They know that you are interested in their offerings and if they keep the lines of communication open then you will be the one to decide when it is time to advance the conversation.
They put a human persona on their email outreaches when in all reality it is likely an Artificial Intelligence supported, automated campaign.
I do not care as it is the right type of touches.
Individuals can emulate this approach by sharing content to key connections and wait patiently for the right time of opportunity to set a meeting.
You Dropped the Ball!
This started out very well.
There was an offer around an interesting research study conducted by a major Customer Relationship Management (CRM) firm.
I provided my details. I downloaded the study and had a quick look. I then went for my morning walk (my body no longer likes jogging so as a result I am a fervent walker).
During my walk, my phone rang. It was the CRM firm asking if I was able to access the study and if I had any need for further support.
I thought, “very good, qualifying the prospect to see if it is a lead.” This was likely a sales development representative.
I explained that I was a sales consultant but while my own company was small, I would be getting asked for recommendations around a CRM system. From my previous corporate life, I was very familiar with their enterprise product but I thought that unwieldy and too much for a small business.
I was told that they had a small business platform as well and they would send me information.
By the time I got back home, there was an email waiting for me. It had a link to a promotional video explaining their product. It had a link to a video demonstration of their product. It had a complimentary 30-day trial of their product. Needless to say, I was impressed.
I checked on the videos, opened my trial account and checked out their product.
And next … came … nothing …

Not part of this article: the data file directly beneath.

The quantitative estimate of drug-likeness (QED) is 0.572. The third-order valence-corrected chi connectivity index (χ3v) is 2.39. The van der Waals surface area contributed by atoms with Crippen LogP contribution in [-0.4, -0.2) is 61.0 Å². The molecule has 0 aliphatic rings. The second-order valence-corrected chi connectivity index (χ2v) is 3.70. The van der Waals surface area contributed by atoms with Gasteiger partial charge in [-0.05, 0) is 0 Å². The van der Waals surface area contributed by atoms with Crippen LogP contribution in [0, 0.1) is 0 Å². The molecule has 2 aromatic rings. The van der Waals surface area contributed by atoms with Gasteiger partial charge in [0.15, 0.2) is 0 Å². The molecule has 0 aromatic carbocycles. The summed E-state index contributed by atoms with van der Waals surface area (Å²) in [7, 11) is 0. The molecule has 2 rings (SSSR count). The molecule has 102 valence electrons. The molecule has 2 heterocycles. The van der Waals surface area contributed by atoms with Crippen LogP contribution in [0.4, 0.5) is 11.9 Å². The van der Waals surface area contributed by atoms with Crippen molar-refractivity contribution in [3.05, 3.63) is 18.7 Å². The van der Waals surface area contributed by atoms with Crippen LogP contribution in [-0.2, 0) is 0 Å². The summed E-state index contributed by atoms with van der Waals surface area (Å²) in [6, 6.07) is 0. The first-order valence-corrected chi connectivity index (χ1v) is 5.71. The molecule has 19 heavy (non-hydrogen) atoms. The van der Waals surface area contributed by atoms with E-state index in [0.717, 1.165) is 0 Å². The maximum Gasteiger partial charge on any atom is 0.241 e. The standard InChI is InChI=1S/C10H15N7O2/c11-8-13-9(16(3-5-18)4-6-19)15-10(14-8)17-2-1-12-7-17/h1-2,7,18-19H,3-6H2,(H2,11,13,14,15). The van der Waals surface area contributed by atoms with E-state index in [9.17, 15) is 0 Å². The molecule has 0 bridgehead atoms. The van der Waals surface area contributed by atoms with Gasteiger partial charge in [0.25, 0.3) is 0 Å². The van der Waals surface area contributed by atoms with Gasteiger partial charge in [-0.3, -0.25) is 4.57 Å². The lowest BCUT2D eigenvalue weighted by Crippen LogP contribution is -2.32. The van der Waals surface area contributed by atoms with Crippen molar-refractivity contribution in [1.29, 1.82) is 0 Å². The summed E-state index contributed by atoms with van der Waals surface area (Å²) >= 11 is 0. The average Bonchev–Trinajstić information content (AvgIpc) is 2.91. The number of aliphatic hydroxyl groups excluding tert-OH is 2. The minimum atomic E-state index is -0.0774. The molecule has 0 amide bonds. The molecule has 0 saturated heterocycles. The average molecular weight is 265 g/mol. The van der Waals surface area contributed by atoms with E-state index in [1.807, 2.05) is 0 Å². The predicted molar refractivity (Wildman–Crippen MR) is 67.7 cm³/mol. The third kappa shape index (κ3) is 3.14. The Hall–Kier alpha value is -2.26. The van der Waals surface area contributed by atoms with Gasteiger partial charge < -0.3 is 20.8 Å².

No check-ins to see how I was finding their product. No check-ins to see if I wanted to extend my trial. No check-ins to see if I wanted to buy their product.
I guess I was qualified and found not to be a suitable target.
Perhaps my company was small, but what of my clients? I am to really recommend their product?
And now I wonder was this individual really listening to me and recognizing the opportunity or did they just tune out when they heard “very small company” and then went on autopilot to complete the required tasks.
In my mind, one of the biggest failings in sales is to do all the right things, to do all the hard work and then let it all languish for the sake of a simple follow-up. I see it over and over again. And in this instance, my impression of this company was greatly diminished. There is very little extra cost to see this through but instead so much opportunity wasted.
Digital marketing, content marketing and social selling are all key tools and strategies in business to business commerce in this day and age.
But like any new business skills or strategies, do not venture into this blindly without understanding the expectations of potential customers and the need to interact with them in a respectful and professional manner.
Take the time to understand this new world and be to sure to execute with excellence!
Tom Fournier, founder of the Shade's Mills Group, history enthusiast and happy walker!